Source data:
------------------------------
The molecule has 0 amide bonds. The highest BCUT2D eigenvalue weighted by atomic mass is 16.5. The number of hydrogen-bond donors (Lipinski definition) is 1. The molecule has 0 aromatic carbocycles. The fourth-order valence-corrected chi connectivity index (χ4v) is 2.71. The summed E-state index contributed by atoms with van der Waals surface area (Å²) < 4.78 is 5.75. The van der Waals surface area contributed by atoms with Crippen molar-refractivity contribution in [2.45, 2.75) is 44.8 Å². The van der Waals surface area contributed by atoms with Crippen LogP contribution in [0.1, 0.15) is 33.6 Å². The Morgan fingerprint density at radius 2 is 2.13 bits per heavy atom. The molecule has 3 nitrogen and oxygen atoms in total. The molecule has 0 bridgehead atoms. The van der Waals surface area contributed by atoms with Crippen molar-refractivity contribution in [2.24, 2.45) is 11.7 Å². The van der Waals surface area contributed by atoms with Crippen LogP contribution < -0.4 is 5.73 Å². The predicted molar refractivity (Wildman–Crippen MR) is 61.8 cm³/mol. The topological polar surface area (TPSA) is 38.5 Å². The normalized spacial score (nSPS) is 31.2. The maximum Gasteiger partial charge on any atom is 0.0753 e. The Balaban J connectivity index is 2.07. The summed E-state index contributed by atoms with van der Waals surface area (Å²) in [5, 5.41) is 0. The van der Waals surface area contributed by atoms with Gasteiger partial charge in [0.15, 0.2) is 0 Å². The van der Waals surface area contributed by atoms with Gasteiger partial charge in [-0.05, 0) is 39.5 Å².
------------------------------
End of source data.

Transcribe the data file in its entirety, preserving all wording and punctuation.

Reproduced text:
The molecule has 0 amide bonds. The highest BCUT2D eigenvalue weighted by atomic mass is 16.5. The number of hydrogen-bond donors (Lipinski definition) is 1. The molecule has 0 aromatic carbocycles. The fourth-order valence-corrected chi connectivity index (χ4v) is 2.71. The summed E-state index contributed by atoms with van der Waals surface area (Å²) < 4.78 is 5.75. The van der Waals surface area contributed by atoms with Crippen molar-refractivity contribution in [2.45, 2.75) is 44.8 Å². The van der Waals surface area contributed by atoms with Crippen LogP contribution in [0.1, 0.15) is 33.6 Å². The Morgan fingerprint density at radius 2 is 2.13 bits per heavy atom. The molecule has 3 nitrogen and oxygen atoms in total. The molecule has 0 bridgehead atoms. The van der Waals surface area contributed by atoms with Crippen molar-refractivity contribution in [2.24, 2.45) is 11.7 Å². The van der Waals surface area contributed by atoms with Crippen LogP contribution < -0.4 is 5.73 Å². The predicted molar refractivity (Wildman–Crippen MR) is 61.8 cm³/mol. The topological polar surface area (TPSA) is 38.5 Å². The normalized spacial score (nSPS) is 31.2. The maximum Gasteiger partial charge on any atom is 0.0753 e. The Balaban J connectivity index is 2.07. The summed E-state index contributed by atoms with van der Waals surface area (Å²) in [5, 5.41) is 0. The van der Waals surface area contributed by atoms with Gasteiger partial charge in [0.15, 0.2) is 0 Å². The van der Waals surface area contributed by atoms with Gasteiger partial charge in [-0.05, 0) is 39.5 Å².